QUESTION OF THEDAY
Foroyaa’s reply is simple: It is the courts that should police the IEC if that is an appropriate word to use in relation to the courts. In short, the courts do not police institutions and individuals they administer, interpret the law and ensure dispensation of justice.
Section 5 of the Constitution relating to the enforcement of the Constitution states:
“(1) A person who alleges that
(b) any act or omission of any person or authority, is inconsistent with or is in contravention of a provision of this Constitution, may bring an action in a court of competent jurisdiction for a declaration to that effect.
(2) The court may make orders and give directions as it may consider appropriate for giving effect, or enabling effect: to be given, to such a declaration and any person to whom any order or direction is addressed shall duly obey and carry out the terms of the order or direction.”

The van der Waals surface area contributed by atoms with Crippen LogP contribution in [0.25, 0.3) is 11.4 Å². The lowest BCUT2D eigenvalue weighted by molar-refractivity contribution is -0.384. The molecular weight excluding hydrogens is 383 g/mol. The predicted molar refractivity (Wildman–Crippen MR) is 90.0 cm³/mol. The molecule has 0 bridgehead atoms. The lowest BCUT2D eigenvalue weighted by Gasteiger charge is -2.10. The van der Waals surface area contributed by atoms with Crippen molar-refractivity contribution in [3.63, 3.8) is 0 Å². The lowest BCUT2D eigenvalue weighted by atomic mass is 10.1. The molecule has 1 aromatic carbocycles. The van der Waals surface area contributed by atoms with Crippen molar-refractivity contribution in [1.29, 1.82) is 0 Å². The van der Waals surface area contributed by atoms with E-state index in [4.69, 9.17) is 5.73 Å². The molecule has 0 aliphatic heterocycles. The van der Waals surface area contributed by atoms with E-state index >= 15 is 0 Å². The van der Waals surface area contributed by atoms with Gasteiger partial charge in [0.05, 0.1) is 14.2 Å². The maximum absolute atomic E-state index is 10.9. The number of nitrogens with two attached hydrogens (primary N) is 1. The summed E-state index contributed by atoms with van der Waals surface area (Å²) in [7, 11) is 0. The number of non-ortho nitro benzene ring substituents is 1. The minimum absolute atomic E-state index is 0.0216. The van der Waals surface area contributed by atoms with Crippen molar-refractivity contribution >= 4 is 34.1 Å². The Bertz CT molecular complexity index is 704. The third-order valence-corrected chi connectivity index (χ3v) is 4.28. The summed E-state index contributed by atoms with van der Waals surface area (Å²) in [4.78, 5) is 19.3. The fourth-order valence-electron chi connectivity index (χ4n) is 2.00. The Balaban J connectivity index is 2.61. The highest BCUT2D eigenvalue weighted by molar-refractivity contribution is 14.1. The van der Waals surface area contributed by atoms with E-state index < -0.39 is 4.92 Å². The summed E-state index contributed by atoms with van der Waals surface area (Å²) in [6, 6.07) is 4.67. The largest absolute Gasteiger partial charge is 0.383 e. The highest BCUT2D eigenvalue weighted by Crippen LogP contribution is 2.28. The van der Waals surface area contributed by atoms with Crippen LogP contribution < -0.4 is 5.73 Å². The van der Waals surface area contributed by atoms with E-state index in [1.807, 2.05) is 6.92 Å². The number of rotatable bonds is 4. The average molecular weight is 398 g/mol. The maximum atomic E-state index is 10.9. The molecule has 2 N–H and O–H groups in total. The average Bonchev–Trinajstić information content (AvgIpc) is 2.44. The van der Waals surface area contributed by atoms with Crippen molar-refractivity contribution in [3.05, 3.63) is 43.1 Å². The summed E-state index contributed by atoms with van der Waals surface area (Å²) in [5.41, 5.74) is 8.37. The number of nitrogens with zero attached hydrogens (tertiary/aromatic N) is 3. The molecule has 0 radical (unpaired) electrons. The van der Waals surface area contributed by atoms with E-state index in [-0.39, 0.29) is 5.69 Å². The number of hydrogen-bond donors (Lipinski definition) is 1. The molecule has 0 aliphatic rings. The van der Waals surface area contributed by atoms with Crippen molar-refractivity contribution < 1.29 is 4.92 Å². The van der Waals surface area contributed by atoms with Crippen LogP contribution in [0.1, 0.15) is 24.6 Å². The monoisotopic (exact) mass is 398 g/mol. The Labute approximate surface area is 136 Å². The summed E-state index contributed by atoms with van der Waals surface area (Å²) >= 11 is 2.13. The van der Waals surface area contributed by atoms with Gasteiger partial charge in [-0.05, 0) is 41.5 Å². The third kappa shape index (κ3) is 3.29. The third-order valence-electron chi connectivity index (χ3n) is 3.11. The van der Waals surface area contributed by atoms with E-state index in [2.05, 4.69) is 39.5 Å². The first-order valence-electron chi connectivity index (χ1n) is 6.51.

Hence anyone who believes that the mandate of any member of the IEC is unconstitutional could go to the Supreme Court to seek redress.
The Inter-Party Committee is also a partner to the IEC, If any alleged anomaly is brought to its notice it should be able to engage in dialogue with the IEC for clarity and action . No decent Gambian would want fall foul of the law. Anything pursued in good faith would yield positive results in the national interest.